Symphony No.5 in E minor Opus 64 Peter Ilich Tchaikovsky
Ravel’s Piano Concerto in G was always intended to be a frivolous work. In contrast to many of the concertos of his day, what Ravel was aiming to write was something light, fanciful and not inherently serious: ‘In the spirit’, as he said, ‘of Mozart and Saint-Saëns’.
It certainly wasn’t composed in a throwaway manner, though. On the contrary, Ravel mulled over his ideas for the concerto for a full three years.
In 1928, the composer returned from his tour of America and visited Oxford, where he began to consider writing a piano concerto.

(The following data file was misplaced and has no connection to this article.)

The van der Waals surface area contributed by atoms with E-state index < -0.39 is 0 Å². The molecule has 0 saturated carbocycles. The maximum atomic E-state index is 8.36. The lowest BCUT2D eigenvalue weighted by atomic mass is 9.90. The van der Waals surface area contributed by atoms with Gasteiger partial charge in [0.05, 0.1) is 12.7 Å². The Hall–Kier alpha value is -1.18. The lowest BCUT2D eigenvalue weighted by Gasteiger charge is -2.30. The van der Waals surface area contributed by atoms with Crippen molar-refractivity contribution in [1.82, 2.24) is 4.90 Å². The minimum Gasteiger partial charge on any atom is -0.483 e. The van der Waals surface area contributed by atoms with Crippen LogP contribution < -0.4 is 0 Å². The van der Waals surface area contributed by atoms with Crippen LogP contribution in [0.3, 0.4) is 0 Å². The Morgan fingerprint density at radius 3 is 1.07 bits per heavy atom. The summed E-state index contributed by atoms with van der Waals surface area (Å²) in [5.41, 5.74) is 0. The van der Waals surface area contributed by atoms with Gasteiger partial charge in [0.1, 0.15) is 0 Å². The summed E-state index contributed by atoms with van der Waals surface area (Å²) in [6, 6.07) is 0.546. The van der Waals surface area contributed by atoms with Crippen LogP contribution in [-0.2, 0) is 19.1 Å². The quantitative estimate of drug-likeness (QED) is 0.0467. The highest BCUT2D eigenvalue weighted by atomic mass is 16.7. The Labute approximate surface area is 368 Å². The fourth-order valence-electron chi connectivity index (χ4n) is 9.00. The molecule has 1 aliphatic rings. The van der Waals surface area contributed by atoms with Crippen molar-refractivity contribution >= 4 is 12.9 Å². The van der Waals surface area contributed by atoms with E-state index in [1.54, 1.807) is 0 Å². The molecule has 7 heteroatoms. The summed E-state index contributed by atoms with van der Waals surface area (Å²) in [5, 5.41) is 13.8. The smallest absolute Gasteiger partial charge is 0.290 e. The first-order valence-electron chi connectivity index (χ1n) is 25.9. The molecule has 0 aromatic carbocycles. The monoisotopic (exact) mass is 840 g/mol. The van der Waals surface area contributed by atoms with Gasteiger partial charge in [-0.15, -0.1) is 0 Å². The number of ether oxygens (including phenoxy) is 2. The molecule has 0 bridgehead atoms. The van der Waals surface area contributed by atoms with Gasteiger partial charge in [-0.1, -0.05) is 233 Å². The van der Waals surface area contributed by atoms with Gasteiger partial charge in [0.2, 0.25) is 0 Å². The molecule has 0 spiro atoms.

The process was rather stop–start: after the initial idea, it went on the back-burner in 1929, only for Ravel to then become distracted by the composition of his ingenious Piano Concerto for the Left Hand. In 1930, work on the G major concerto resumed again – but he didn’t finish it until 1931.
The light-hearted nature of the concerto is confirmed from the first sound we hear in the opening movement: a playful, percussive whip-crack. The work is jazz-tinged in the outer movements. In between, a slow movement of serene beauty confirms Ravel’s status as a master of melody. ‘That flowing phrase!’ he apparently commented. ‘How I worked over it bar by bar! It nearly killed me!’
Krystian Zimmerman (piano); London Symphony Orchestra; Pierre Boulez (conductor). Deutsche Grammophon: DG 4492132.
Illustration: Mark Millington